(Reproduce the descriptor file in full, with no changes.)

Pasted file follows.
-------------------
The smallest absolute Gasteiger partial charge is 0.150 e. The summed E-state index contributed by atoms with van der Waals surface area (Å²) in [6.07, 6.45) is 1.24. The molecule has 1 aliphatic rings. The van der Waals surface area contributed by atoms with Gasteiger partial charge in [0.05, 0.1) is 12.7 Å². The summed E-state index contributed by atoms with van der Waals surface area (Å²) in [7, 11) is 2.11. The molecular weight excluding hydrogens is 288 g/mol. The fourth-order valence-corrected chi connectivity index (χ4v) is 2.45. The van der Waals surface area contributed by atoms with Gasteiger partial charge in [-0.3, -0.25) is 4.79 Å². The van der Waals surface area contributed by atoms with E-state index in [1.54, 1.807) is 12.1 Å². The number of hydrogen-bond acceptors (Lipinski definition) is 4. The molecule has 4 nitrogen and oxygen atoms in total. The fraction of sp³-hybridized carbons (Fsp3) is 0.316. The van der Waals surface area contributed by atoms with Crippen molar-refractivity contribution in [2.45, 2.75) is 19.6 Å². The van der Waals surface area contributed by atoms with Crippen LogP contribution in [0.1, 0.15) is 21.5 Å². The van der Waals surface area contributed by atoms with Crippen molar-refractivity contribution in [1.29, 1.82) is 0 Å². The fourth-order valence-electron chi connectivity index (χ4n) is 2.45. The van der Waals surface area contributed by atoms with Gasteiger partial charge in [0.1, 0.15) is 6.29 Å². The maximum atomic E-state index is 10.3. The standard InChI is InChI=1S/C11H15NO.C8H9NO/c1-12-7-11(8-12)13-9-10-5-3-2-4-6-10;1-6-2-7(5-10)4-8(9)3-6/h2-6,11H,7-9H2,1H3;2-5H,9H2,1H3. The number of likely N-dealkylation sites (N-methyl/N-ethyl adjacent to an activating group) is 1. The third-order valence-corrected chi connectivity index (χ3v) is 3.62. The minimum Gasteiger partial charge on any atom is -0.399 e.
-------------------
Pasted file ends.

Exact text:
The smallest absolute Gasteiger partial charge is 0.150 e. The summed E-state index contributed by atoms with van der Waals surface area (Å²) in [6.07, 6.45) is 1.24. The molecule has 1 aliphatic rings. The van der Waals surface area contributed by atoms with Gasteiger partial charge in [0.05, 0.1) is 12.7 Å². The summed E-state index contributed by atoms with van der Waals surface area (Å²) in [7, 11) is 2.11. The molecular weight excluding hydrogens is 288 g/mol. The fourth-order valence-corrected chi connectivity index (χ4v) is 2.45. The van der Waals surface area contributed by atoms with Gasteiger partial charge in [-0.3, -0.25) is 4.79 Å². The van der Waals surface area contributed by atoms with E-state index in [1.54, 1.807) is 12.1 Å². The number of hydrogen-bond acceptors (Lipinski definition) is 4. The molecule has 4 nitrogen and oxygen atoms in total. The fraction of sp³-hybridized carbons (Fsp3) is 0.316. The van der Waals surface area contributed by atoms with Crippen molar-refractivity contribution in [2.45, 2.75) is 19.6 Å². The van der Waals surface area contributed by atoms with Crippen LogP contribution in [0.1, 0.15) is 21.5 Å². The van der Waals surface area contributed by atoms with Crippen molar-refractivity contribution in [1.29, 1.82) is 0 Å². The fourth-order valence-electron chi connectivity index (χ4n) is 2.45. The van der Waals surface area contributed by atoms with Gasteiger partial charge in [0.1, 0.15) is 6.29 Å². The maximum atomic E-state index is 10.3. The standard InChI is InChI=1S/C11H15NO.C8H9NO/c1-12-7-11(8-12)13-9-10-5-3-2-4-6-10;1-6-2-7(5-10)4-8(9)3-6/h2-6,11H,7-9H2,1H3;2-5H,9H2,1H3. The number of likely N-dealkylation sites (N-methyl/N-ethyl adjacent to an activating group) is 1. The third-order valence-corrected chi connectivity index (χ3v) is 3.62. The minimum Gasteiger partial charge on any atom is -0.399 e.